At the center: a young woman who calls herself Bride, whose stunning blue-black skin is only one element of her beauty, her boldness and confidence, her success in life, but which caused her light-skinned mother to deny her even the simplest forms of love. Read more...
- [-] Other Available FormatsOur PriceNew & Used MarketplaceGod Help the Child (Paperback)
Publisher: Vintage$9.52God Help the Child (Large Print Paperback)
Publisher: Random House Large Print Publishing$25.00God Help the Child (Audio Compact Disc - Unabridged)
Publisher: Random House Audio Publishing Group$30.00
Customers Also Bought
At the center: a young woman who calls herself Bride, whose stunning blue-black skin is only one element of her beauty, her boldness and confidence, her success in life, but which caused her light-skinned mother to deny her even the simplest forms of love. There is Booker, the man Bride loves, and loses to anger. Rain, the mysterious white child with whom she crosses paths. And finally, Bride s mother herself, Sweetness, who takes a lifetime to come to understand that what you do to children matters. And they might never forget.
A fierce and provocative novel that adds a new dimension to the matchless oeuvre of Toni Morrison."
A masterful modern fairy tale
The latest work from Nobel Prize winner Toni Morrison is puzzling until you realize that it’s actually a fairy tale. How else to describe a story about a woman who is so bereft without the man in her life that the lack of him causes her to regress back to childhood—literally. Bride, the book’s beautiful, very young cosmetics tycoon, slowly loses all the physical signifiers of womanhood. Even the holes in her pierced ears close up.
Also strange are the circumstances of Bride’s birth. Named Lula Ann Bridewell, she is born a dark-skinned baby to parents who take refuge in their light skin and “good” hair. The sight of Lula Ann repels them to the point that her mother doesn’t want to touch her and insists she call her “Sweetness” instead of “Mother.” Lula Ann’s father eventually abandons his wife and child altogether. The reader believes that Sweetness’ hard-heartedness comes not only from her internalized racism but also from a desire to protect her daughter.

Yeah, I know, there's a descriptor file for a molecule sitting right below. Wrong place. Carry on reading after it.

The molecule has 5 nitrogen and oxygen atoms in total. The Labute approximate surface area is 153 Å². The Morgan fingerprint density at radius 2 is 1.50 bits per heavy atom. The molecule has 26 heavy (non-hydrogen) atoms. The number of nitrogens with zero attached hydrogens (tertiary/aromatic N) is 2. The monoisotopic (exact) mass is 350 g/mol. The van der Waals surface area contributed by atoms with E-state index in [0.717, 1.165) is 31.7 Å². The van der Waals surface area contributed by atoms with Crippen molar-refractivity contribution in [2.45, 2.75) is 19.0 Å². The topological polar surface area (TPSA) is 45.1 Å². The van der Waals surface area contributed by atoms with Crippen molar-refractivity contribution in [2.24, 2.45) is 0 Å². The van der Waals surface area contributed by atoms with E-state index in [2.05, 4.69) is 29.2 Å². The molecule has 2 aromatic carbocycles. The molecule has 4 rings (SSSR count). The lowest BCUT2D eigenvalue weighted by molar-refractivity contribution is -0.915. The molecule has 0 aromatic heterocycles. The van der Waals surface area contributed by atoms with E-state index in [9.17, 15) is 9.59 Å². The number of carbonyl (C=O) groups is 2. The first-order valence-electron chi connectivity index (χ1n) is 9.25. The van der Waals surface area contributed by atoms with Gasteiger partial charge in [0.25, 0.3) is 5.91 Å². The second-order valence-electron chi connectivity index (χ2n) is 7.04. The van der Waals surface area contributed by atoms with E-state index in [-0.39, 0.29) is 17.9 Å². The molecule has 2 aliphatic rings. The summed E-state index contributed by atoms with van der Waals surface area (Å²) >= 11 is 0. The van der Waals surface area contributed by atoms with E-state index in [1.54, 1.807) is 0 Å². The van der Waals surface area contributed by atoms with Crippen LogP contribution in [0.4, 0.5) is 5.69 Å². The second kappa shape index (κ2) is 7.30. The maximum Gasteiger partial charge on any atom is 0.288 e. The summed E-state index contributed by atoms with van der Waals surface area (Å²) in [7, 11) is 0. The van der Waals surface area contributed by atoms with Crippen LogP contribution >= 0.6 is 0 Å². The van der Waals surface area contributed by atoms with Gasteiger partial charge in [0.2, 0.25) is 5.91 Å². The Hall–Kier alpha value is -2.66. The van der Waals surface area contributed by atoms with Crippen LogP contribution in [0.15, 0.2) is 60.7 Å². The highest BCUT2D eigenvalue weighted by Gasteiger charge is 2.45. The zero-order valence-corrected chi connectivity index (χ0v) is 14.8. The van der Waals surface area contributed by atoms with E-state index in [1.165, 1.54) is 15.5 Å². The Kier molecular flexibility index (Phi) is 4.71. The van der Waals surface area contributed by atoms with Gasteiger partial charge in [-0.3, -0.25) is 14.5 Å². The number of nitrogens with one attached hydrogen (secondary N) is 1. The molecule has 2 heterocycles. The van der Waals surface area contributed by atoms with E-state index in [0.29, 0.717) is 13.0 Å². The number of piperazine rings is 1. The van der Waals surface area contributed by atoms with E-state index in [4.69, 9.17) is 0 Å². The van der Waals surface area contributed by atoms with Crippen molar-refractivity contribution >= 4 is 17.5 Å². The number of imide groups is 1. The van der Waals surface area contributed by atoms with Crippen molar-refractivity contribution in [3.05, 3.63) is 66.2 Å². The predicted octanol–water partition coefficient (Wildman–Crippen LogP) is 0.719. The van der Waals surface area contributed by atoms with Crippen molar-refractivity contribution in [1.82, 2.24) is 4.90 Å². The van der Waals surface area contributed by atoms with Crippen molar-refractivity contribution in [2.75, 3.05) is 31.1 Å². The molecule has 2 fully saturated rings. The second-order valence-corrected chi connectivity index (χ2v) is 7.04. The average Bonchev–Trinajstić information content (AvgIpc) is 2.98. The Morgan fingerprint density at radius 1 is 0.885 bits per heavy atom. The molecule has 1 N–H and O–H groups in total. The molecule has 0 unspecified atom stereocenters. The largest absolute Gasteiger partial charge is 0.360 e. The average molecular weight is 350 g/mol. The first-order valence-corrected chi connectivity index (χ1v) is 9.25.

Sweetness also mentions that her husband was a porter and that Lula Ann was born in the ’90s. At first, this reviewer thought it was the 1890s, but no, Lula Ann was born in the 1990s, which makes her parents’ attitude even more disturbing. Do light-skinned African American parents still reject their dark-skinned children? And who names a child born in 1991 or so “Lula Ann”?
But again, this slim and accessible book is a fairy tale, and fairy tales are timeless. It’s not so much about race but about wounded children, not to mention how pain is passed along—and how pain can be healed, at least partially. Bride has been hurt by her mother’s rejection and has hurt others in return; her lover has been forever scarred by the murder of an adored older brother.
Though this will likely be considered a minor work from one of our greatest novelists, God Help the Child is gracefully written and full of surprises.